The Risks and Rewards of Investing in Marijuana: Part 3 of “Investing In the Legal Cannabis Industry” webinar from Retirement Loft
Jay and Diane speak with Tom Garlock of Retirement Lofts regarding Marijuana as a big opportunity for growing retirement portfolios as the industry takes off. Watch the video below, and scroll down to read the transcription. Part 3 starts at about 18:26 into the video.
I could tell you when Di and I started our first dispensary, and this is back in 2009 when nobody really had much of a clue what it was going to take or where this whole industry was going to go, I think we put about $20,000 each into it, and we were off and running. Today, if you wanted to get serious about putting up a competitive cultivation facility, you’d be looking at over a million dollars, in some situations $5 or 6 million.
For a dispensary, it’s certainly a lower barrier of entry. A dispensary is really nothing more than a higher-end retail shop with some added security and other systems, of course. It’s possible to get into a dispensary operation for as little as $200,000 or $300,000.
Timing to generate revenue.
I could vouch for the fact that it is not instant riches. However, if you have a good plan and you work hard and work smart, just like any other industry, you could do quite well in the cannabis business. I think 18 months is probably the short end of what it’s going to take to get a return on your investment. I’ve seen returns less than that, but certainly after 18 to 24 months, any operation should be up and running and making a good return.
Resale options, that’s interesting.
There are folks that are currently selling their operations for a reasonable multiple, and after putting in three or four years of hard work, we’re seeing folks approaching some fairly significant exits.
Building of the national brands.
This is something that’s really starting to take off, just starting last year in 2015. Up until recently, there really haven’t been any well-established brands. There are a few, certainly. Dixie Elixirs always comes to mind. But, especially when it comes to dry flower products, there’s really no brand out there. Folks are really beginning to concentrate now on building trusted brands. There’s certainly opportunities for existing edible companies that want to expand. Most of these expansion plans require local partners in new markets, i.e. new states … Which leads right into distribution and franchisee opportunities not only for existing edible manufacturers, but chains of dispensaries.
Risks to consider.
Enforcement of federal laws. Now, I could tell you six, seven years ago, that was a pretty serious risk as DEA raids would happen from time to time. These days, I really don’t see the genie going back in the bottle. This industry is here to stay. It’s interesting to note that whoever is elected as our next president, chances are, there will be a number of states that voted marijuana legalization in favor at a much higher margin than votes electing the next president. In other words, I think in many states, marijuana is going to be much more popular than our next president.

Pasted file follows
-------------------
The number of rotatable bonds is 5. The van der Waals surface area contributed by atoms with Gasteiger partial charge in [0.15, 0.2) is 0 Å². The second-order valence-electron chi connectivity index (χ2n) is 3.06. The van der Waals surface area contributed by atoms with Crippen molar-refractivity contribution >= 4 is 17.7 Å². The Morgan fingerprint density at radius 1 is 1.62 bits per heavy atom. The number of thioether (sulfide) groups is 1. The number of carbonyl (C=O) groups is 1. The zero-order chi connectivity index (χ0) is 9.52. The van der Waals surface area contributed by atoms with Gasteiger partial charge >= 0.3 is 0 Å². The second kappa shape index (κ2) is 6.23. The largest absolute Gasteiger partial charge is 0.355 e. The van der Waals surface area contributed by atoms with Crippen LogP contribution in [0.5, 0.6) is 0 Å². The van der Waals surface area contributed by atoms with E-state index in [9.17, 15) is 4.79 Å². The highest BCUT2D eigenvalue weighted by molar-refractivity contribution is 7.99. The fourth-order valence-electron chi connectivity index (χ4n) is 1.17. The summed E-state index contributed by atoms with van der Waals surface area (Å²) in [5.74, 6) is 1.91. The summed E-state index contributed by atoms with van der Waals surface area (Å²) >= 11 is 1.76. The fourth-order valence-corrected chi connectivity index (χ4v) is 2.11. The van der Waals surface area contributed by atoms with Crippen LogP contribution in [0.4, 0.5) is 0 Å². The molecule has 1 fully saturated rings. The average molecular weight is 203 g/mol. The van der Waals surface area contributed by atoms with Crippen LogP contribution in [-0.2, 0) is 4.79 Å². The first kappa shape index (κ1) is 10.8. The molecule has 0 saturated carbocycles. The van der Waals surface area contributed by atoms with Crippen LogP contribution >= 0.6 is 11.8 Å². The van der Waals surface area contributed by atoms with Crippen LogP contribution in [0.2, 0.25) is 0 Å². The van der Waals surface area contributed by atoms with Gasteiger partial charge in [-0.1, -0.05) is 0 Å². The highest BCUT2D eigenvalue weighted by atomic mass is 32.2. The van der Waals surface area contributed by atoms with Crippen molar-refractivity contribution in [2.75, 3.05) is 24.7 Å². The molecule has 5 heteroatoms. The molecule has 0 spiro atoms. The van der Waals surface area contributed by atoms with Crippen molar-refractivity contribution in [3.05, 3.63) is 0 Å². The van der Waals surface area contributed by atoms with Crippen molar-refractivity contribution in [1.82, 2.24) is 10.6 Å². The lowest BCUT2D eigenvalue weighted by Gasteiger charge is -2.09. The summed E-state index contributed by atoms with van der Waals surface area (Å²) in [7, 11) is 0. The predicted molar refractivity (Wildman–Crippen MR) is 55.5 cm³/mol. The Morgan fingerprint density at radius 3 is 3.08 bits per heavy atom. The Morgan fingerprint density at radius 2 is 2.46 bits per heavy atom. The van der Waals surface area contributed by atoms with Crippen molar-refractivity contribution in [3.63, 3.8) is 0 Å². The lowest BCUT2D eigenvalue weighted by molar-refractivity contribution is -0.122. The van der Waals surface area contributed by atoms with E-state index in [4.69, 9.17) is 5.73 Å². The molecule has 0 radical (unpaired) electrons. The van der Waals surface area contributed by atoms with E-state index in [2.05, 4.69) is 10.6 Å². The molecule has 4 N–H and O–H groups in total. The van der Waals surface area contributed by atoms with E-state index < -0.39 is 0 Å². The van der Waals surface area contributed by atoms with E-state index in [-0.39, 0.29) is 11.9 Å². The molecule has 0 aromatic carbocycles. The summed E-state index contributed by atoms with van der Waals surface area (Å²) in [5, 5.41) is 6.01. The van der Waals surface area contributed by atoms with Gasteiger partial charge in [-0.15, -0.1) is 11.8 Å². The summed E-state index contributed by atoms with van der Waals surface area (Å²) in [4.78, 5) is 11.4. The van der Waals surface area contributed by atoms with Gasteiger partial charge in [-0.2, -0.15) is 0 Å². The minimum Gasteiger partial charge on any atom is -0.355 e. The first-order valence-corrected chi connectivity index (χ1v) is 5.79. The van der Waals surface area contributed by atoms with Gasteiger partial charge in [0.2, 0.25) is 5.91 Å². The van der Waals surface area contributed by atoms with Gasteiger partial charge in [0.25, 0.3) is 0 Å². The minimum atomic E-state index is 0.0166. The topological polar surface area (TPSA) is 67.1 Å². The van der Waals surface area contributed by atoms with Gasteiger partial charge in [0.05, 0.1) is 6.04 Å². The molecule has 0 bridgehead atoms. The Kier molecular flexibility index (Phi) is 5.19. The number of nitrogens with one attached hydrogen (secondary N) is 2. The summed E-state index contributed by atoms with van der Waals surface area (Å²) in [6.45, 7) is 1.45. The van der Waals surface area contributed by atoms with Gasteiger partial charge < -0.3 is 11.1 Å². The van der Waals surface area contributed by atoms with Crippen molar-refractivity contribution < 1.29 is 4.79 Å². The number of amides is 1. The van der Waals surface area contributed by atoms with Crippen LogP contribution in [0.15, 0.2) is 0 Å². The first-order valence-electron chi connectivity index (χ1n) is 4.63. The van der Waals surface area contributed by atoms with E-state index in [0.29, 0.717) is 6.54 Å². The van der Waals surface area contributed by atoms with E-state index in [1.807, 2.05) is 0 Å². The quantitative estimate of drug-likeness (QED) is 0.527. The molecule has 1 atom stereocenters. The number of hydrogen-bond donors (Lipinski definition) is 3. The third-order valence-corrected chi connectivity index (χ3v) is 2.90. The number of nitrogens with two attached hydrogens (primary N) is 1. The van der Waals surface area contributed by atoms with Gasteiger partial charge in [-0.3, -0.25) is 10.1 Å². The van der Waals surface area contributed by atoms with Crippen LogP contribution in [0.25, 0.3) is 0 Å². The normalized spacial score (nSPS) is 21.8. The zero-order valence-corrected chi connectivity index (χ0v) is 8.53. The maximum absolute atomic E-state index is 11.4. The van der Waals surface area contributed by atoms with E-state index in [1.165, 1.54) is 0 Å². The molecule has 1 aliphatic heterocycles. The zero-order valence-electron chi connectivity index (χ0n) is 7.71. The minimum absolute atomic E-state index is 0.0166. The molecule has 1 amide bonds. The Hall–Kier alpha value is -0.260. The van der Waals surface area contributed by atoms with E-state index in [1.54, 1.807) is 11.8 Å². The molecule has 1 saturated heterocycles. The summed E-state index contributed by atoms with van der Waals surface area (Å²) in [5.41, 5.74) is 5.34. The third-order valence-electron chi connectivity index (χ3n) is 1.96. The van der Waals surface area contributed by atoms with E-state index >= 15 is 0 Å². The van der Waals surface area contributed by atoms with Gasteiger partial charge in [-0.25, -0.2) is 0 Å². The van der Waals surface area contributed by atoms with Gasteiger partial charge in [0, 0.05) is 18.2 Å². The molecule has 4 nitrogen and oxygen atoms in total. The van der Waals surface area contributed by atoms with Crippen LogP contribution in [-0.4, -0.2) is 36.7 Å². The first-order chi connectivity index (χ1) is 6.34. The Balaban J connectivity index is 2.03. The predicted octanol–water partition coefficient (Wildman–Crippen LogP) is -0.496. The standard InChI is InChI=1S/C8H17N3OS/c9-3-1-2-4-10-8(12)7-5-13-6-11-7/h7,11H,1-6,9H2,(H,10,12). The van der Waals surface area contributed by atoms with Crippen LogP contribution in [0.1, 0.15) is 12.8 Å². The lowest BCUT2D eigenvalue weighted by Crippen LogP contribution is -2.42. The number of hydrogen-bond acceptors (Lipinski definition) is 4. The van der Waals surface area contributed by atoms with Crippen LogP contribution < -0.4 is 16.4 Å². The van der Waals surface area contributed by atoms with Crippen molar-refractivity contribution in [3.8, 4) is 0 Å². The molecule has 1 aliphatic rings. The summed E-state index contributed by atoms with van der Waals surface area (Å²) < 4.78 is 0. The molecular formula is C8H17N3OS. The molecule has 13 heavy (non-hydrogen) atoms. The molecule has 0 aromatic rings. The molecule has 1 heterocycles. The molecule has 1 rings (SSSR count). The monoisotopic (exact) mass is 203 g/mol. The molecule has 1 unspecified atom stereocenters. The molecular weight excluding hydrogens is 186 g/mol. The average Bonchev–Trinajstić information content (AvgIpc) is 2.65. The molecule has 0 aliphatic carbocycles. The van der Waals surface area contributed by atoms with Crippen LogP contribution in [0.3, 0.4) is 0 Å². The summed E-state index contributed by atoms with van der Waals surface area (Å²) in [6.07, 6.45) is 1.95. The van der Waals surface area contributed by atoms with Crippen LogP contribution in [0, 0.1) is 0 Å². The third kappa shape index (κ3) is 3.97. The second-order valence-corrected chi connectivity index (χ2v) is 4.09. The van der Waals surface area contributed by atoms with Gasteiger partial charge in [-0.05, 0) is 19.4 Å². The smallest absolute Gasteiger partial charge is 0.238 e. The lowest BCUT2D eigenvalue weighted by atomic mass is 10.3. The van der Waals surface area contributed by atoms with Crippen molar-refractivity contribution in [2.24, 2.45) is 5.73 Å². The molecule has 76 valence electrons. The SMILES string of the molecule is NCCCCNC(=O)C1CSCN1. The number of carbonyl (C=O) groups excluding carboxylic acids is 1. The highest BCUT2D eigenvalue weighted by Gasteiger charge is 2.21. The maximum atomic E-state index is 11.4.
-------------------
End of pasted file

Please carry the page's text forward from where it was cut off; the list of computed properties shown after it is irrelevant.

Changing public perception.
I don’t really consider that much of a risk factor, unless you look at that in terms of public perception is changing so fast, I think more and more people want to get into this industry. If anything, that would lead to potentially more competition.
Health and safety concerns really factor in when you’re looking at contamination of marijuana and marijuana products. Testing requirements have been slow to evolve, but they’re catching on. A number of states have very strict testing requirements, and even the states that do not currently have strict testing requirements, those states are implementing the better programs. Some unscrupulous growers may use pesticides and fungicides that could be dangerous to people. Therein lies the health and safety issue, but that situation is changing and getting better.
State regulations certainly pose a little bit of a risk.
Some state regulation seems to change. Here in Colorado, regulation could change on a weekly basis sometimes. Cost is extra expenses, mostly for the edible manufacturers. Depending on state regulation, it’s something to watch.
Local laws prohibiting medical or adult use sales. There are local moratoriums. You certainly don’t want to go too big and invest too much in your town or any local municipality without first reaching out to the local officials and finding out where they stand, because certainly a local moratorium or ban could sink your plans in any given state.
Lack of industry experience is certainly a risk.
I can tell you that when Diane and I got into the industry seven years ago, we Googled “commercial marijuana growing,” and the only thing that came up were a couple of news stories on some police raids, I think up in Canada and California. More and more industry expertise is developing, so certainly these days, for new folks that want to get into the industry, there is a means to contact groups, professionals such as ours. There’s other big companies out there in addition to ours, folks that have expertise on staff that are able to help others get into the industry.
Now I’ll turn it over to Tom.
Tell us about the investment timing.